Whenever someone is looking to get healthy, a workout routine is typically part of the plan—whether the goal is to increase overall physical fitness or to burn calories for weight loss. But a recent study from researchers at the Center for Weight, Eating, and Lifestyle Science at Drexel University in Philadelphia has linked working out to another surprising benefit when it comes to winning the battle of the bulge: It may actually help people eat less, not more.
The investigation, published in Health Psychology, found that when overweight participants involved in a reduced-calorie weight loss program did not engage in exercise, the risk of them overeating in the following hours was 12%. Flip the script, and the risk of overeating was cut by more than half, to 5%, when people engaged in 1 hour of exercise. Moreover, for every additional 10 minutes of exercise a participant engaged in, the likelihood of overeating afterward decreased by a further 1%.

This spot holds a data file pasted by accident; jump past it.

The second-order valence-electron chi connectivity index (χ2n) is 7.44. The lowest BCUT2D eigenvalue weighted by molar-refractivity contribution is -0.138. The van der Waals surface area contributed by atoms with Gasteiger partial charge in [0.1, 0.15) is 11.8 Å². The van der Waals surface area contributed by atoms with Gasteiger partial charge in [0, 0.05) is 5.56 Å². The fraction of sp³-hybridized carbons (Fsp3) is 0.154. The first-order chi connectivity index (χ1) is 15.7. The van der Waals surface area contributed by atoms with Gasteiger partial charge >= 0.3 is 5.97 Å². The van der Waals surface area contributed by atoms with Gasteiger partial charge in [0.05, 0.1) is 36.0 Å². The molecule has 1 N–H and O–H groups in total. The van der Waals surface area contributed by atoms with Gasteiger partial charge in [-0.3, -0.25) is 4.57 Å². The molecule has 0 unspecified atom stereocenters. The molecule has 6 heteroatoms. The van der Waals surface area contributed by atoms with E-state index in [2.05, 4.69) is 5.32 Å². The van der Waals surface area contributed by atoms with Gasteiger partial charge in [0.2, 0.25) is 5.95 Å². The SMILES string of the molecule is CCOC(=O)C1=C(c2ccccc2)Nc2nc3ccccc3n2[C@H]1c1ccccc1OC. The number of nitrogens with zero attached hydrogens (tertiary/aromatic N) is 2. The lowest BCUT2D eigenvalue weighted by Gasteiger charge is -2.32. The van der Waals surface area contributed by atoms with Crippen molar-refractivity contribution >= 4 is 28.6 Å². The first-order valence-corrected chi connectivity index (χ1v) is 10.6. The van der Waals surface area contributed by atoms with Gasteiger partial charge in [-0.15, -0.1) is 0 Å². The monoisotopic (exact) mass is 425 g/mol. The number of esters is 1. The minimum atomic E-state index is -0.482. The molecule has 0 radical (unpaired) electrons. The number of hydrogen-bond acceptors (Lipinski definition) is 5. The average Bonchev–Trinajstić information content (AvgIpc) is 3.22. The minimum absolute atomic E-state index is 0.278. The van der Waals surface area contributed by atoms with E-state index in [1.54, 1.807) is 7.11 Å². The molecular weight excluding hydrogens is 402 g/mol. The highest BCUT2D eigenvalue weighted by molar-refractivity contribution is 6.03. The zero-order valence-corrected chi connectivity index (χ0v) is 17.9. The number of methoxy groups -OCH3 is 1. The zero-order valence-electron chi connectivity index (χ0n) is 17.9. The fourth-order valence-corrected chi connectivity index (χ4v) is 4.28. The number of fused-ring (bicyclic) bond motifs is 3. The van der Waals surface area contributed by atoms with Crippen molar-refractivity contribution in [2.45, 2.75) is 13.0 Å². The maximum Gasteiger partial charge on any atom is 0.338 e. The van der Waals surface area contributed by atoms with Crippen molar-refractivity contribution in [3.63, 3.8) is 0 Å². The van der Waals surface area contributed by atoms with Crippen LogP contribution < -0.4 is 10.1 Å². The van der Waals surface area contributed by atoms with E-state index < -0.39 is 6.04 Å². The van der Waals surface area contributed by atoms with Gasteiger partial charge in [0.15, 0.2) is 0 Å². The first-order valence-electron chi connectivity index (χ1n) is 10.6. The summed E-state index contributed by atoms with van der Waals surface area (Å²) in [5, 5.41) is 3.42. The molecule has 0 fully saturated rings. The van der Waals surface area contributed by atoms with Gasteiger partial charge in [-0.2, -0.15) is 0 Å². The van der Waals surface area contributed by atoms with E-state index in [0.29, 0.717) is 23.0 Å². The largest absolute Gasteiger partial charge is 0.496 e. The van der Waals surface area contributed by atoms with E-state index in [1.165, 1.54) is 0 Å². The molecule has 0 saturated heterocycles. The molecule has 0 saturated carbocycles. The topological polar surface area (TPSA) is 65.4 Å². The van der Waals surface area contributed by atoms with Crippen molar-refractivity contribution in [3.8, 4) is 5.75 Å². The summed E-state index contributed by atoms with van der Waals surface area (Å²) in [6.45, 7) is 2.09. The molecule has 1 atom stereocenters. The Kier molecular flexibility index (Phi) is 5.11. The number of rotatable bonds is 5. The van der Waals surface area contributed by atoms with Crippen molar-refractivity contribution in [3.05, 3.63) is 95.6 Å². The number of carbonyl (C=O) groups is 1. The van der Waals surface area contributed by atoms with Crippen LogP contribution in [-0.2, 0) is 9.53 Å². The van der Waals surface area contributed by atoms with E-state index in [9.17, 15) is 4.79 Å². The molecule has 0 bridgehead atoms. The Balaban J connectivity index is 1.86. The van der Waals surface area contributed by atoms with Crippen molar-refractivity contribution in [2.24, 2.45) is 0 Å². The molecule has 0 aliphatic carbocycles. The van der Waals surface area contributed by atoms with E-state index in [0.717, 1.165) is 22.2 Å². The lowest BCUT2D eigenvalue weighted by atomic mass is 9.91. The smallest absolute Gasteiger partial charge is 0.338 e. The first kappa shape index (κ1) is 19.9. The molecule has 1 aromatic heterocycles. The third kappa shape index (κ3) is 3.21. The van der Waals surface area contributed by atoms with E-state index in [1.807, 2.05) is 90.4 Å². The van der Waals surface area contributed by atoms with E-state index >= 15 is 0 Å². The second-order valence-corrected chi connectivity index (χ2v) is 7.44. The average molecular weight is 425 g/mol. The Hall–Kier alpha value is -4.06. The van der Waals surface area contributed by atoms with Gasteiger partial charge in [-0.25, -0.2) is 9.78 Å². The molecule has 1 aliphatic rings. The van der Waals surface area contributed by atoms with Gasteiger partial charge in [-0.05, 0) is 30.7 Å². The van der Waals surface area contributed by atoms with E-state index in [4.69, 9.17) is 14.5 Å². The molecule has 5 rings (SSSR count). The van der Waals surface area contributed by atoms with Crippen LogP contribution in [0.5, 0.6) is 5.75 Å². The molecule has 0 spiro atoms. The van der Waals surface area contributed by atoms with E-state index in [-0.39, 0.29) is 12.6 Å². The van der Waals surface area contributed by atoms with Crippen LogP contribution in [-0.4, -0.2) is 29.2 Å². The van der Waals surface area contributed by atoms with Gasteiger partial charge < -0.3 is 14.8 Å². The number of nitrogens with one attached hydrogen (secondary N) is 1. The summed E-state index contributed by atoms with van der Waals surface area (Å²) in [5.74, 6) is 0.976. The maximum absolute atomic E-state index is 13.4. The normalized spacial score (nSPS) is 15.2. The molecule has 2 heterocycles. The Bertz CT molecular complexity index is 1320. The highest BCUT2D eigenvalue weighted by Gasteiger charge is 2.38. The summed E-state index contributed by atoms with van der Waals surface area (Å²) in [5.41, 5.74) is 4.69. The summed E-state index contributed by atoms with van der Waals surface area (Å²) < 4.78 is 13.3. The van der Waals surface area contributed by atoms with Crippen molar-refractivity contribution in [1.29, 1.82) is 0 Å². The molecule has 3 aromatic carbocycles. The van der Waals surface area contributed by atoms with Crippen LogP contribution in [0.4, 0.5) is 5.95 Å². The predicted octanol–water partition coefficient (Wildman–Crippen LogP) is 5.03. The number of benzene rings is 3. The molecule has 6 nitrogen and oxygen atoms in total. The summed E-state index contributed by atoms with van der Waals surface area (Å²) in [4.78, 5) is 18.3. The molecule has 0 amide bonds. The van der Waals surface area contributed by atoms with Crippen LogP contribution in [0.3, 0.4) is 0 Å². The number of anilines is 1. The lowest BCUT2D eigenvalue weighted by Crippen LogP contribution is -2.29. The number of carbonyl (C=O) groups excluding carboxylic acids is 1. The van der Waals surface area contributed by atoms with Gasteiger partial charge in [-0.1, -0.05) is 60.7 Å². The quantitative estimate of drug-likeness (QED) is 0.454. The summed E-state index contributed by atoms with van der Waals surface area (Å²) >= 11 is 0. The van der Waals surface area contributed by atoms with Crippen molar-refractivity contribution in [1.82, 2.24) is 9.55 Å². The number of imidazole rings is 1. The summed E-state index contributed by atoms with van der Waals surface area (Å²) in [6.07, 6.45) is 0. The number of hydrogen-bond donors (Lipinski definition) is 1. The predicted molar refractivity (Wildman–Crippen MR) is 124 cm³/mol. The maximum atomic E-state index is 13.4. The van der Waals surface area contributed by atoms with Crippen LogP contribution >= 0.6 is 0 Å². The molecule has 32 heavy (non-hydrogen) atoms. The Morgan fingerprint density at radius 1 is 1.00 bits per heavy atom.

Interestingly, the study results also suggest that lighter physical activity had a greater protective effect against overeating than did more vigorous workouts.
Overall, this study indicates that exercise may help people adhere to a calorie-controlled diet, perhaps through improved regulation of appetite or positive changes in eating behavior. Also, these findings make a case for more moderate forms of activity, like walking, as being helpful with diet maintenance. That’s important for individuals who are not yet ready for more intense exercise pursuits.
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